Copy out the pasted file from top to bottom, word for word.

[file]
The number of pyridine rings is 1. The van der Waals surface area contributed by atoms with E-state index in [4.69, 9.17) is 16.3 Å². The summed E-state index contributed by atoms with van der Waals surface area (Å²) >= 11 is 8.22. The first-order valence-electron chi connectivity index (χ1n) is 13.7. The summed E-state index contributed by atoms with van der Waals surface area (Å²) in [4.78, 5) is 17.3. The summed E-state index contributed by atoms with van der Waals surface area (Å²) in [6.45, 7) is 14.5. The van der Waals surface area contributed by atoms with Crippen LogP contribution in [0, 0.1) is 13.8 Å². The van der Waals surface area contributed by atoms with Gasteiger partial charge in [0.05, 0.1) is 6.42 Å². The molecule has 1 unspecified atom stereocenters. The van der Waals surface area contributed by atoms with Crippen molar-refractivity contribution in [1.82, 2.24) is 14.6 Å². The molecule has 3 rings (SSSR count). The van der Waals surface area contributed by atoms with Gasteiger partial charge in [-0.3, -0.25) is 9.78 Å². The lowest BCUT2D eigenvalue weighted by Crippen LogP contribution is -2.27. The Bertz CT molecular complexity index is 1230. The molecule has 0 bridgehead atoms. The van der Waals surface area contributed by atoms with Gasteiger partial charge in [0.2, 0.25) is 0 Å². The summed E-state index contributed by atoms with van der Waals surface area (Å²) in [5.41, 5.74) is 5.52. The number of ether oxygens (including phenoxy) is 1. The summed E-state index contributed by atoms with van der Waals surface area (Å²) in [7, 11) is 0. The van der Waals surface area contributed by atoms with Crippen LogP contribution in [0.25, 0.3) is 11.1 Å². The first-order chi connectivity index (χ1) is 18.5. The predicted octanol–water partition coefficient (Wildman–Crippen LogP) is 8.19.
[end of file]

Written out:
The number of pyridine rings is 1. The van der Waals surface area contributed by atoms with E-state index in [4.69, 9.17) is 16.3 Å². The summed E-state index contributed by atoms with van der Waals surface area (Å²) >= 11 is 8.22. The first-order valence-electron chi connectivity index (χ1n) is 13.7. The summed E-state index contributed by atoms with van der Waals surface area (Å²) in [4.78, 5) is 17.3. The summed E-state index contributed by atoms with van der Waals surface area (Å²) in [6.45, 7) is 14.5. The van der Waals surface area contributed by atoms with Crippen LogP contribution in [0, 0.1) is 13.8 Å². The van der Waals surface area contributed by atoms with Gasteiger partial charge in [0.05, 0.1) is 6.42 Å². The molecule has 1 unspecified atom stereocenters. The van der Waals surface area contributed by atoms with Crippen molar-refractivity contribution in [1.82, 2.24) is 14.6 Å². The molecule has 3 rings (SSSR count). The van der Waals surface area contributed by atoms with Gasteiger partial charge in [-0.3, -0.25) is 9.78 Å². The lowest BCUT2D eigenvalue weighted by Crippen LogP contribution is -2.27. The Bertz CT molecular complexity index is 1230. The molecule has 0 bridgehead atoms. The van der Waals surface area contributed by atoms with Gasteiger partial charge in [0.2, 0.25) is 0 Å². The summed E-state index contributed by atoms with van der Waals surface area (Å²) in [5.41, 5.74) is 5.52. The number of ether oxygens (including phenoxy) is 1. The summed E-state index contributed by atoms with van der Waals surface area (Å²) in [7, 11) is 0. The van der Waals surface area contributed by atoms with Crippen LogP contribution in [0.25, 0.3) is 11.1 Å². The first-order chi connectivity index (χ1) is 18.5. The predicted octanol–water partition coefficient (Wildman–Crippen LogP) is 8.19.